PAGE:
The Fast and the Furious Changed the Life of an Auto Journalist

R.J. De Vera played Danny Yamato in the original The Fast and the Furious.
R.J. De Vera played Danny Yamato in the original The Fast and the Furious.
Photo by Danny Liao


When the makers of The Fast and the Furious were looking to find a real street racer to work as a consultant, they came across West L.A. native R.J. De Vera. He was a young automotive journalist, car-club member and owner of a tuned import racer of his own.

He was working at the Petersen Automotive Museum, helping it tap into the new tuner youthquake, and his boss recommended him to the film’s makers. But when he first met with producers at the dawn of the millennium, he was wary.

“You going straight to video?” he says he asked. “No, we’re pretty serious,” De Vera recalls a producer saying.

The suits couldn’t have chosen a better consultant. De Vera was living inside the West Coast–born import-tuner culture that the multibillion-dollar film series was trying to portray. He and his brother helped run a West L.A. car club. His family was so entrenched in the scene that his mother drove a bright yellow Honda Odyssey minivan that had been slammed to the ground. “Got Rice?” read its proud Asian-American graphics.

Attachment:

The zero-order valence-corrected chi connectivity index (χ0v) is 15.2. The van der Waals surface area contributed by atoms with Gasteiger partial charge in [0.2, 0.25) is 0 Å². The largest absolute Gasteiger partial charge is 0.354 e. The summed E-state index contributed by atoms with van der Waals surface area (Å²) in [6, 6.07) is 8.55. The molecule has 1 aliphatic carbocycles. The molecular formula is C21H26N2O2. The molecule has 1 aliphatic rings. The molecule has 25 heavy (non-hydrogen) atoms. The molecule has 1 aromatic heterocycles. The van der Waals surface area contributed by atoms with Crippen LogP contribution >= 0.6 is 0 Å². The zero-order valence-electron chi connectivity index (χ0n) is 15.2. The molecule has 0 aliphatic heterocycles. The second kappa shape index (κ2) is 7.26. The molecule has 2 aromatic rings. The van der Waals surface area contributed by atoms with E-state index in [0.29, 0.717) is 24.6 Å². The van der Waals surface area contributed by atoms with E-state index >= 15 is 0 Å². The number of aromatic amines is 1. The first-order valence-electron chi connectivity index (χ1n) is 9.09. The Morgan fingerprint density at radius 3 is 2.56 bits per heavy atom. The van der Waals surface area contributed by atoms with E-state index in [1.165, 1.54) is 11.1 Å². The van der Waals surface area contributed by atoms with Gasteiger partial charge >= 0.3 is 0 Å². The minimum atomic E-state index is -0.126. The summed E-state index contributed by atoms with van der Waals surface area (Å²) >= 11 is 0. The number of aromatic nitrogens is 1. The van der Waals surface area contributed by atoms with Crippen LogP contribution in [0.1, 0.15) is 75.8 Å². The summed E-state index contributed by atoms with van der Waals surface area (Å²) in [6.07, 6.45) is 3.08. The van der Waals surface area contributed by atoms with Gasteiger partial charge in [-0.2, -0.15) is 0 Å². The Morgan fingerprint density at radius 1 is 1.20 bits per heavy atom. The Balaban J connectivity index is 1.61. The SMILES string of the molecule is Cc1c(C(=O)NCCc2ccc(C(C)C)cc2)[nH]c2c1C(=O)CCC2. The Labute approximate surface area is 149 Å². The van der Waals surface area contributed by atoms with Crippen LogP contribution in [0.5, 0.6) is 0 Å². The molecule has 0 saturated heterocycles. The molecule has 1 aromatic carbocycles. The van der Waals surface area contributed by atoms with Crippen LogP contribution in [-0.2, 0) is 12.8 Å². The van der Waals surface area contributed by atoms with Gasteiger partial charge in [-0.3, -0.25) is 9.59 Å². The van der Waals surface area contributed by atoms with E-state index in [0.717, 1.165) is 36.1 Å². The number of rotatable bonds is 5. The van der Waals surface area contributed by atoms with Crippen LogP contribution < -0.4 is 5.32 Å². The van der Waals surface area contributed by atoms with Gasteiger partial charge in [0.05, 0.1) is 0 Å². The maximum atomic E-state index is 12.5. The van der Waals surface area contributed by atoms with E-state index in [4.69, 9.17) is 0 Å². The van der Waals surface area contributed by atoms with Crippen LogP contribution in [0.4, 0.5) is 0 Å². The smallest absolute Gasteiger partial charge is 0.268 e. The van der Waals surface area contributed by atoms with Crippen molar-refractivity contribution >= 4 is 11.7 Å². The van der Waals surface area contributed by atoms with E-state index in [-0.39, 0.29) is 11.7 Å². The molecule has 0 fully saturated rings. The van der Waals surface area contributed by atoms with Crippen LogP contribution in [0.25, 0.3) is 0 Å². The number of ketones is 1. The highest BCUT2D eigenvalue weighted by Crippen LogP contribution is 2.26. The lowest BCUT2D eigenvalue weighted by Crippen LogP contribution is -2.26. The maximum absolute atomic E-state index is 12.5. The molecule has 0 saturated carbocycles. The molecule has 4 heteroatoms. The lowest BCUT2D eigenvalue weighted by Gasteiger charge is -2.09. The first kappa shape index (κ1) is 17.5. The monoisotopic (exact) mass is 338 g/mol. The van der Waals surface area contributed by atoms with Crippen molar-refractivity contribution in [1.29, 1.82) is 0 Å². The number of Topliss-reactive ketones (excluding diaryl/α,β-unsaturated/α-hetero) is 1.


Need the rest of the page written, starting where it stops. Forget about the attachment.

De Vera ended up with a small part, as Danny Yamato, in the original title.

The import-tuner scene, already healthy, exploded after the movie’s 2001 release. De Vera got youth-culture consulting gigs — Pepsi, Valvoline — left and right. He landed at MTV, where he worked as a host and judge for tuner competition show Trick It Out. He built show cars on the side. And he helped Hot Import Nights, where the car show meets the club world, spread the import-tuner ethos across America.

R.J. De Vera with his gullwing Mercedes-Benz SLS AMG
R.J. De Vera with his gullwing Mercedes-Benz SLS AMG
Photo by Danny Liao

By the end of the ’00s, however, the bottom had started to fall out of the import-tuner craze. “The millennials,” he says with a shrug, “have a different mindset.”

Luckily he found some deep pockets in 3M-owned Meguiar’s, an Irvine-based car-products company known for its waxes and vehicle wraps.

“I jumped on the corporate side of the world and started as business development manager,” De Vera, now 39, says. “I moved up the corporate ladder, directed public relations, did event marketing, training and even customer care.”

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De Vera might spend much of his time behind a Meguiar’s headquarters desk these days, but he still lives the life. You can spot him fairly regularly at regional weekend showoff events usually called “cars and coffee.” He rolls up in his own masterpiece, a Mercedes-Benz SLS AMG with gullwing doors, lowered suspension and aftermarket wheels. Over the years he’s owned a Mercedes-Benz CLS, a BMW 7-series, a Maserati, a Porsche Cayman and the tuner’s ultimate supercar (at least before the Nissan GT-R came around), an Acura NSX.

“I’ve definitely spent more on cars than I should have,” De Vera says. “But it’s been a lot of fun.” 

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